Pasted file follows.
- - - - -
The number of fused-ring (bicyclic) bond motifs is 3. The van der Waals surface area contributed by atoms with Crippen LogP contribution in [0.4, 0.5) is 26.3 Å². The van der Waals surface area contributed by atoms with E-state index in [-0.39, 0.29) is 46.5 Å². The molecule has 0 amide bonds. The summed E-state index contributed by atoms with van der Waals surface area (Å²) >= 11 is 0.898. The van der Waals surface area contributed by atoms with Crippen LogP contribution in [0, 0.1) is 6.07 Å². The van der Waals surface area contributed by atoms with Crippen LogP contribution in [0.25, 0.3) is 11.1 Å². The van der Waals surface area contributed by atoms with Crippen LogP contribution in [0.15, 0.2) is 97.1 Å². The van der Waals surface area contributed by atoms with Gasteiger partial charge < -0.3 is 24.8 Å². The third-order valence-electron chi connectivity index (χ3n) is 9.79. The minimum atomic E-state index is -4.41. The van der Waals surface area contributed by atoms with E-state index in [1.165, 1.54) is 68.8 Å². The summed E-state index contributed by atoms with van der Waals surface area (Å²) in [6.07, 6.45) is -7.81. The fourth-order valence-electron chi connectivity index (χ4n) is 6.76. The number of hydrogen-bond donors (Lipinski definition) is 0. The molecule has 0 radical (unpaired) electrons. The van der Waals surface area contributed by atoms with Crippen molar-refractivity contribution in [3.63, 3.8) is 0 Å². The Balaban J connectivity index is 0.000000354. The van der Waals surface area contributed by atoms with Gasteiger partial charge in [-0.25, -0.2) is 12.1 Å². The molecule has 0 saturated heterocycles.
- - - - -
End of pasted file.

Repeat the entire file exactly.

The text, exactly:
The number of fused-ring (bicyclic) bond motifs is 3. The van der Waals surface area contributed by atoms with Crippen LogP contribution in [0.4, 0.5) is 26.3 Å². The van der Waals surface area contributed by atoms with E-state index in [-0.39, 0.29) is 46.5 Å². The molecule has 0 amide bonds. The summed E-state index contributed by atoms with van der Waals surface area (Å²) >= 11 is 0.898. The van der Waals surface area contributed by atoms with Crippen LogP contribution in [0, 0.1) is 6.07 Å². The van der Waals surface area contributed by atoms with Crippen LogP contribution in [0.25, 0.3) is 11.1 Å². The van der Waals surface area contributed by atoms with Crippen LogP contribution in [0.15, 0.2) is 97.1 Å². The van der Waals surface area contributed by atoms with Gasteiger partial charge < -0.3 is 24.8 Å². The third-order valence-electron chi connectivity index (χ3n) is 9.79. The minimum atomic E-state index is -4.41. The van der Waals surface area contributed by atoms with E-state index in [1.165, 1.54) is 68.8 Å². The summed E-state index contributed by atoms with van der Waals surface area (Å²) in [6.07, 6.45) is -7.81. The fourth-order valence-electron chi connectivity index (χ4n) is 6.76. The number of hydrogen-bond donors (Lipinski definition) is 0. The molecule has 0 radical (unpaired) electrons. The van der Waals surface area contributed by atoms with Crippen molar-refractivity contribution in [3.63, 3.8) is 0 Å². The Balaban J connectivity index is 0.000000354. The van der Waals surface area contributed by atoms with Gasteiger partial charge in [-0.25, -0.2) is 12.1 Å². The molecule has 0 saturated heterocycles.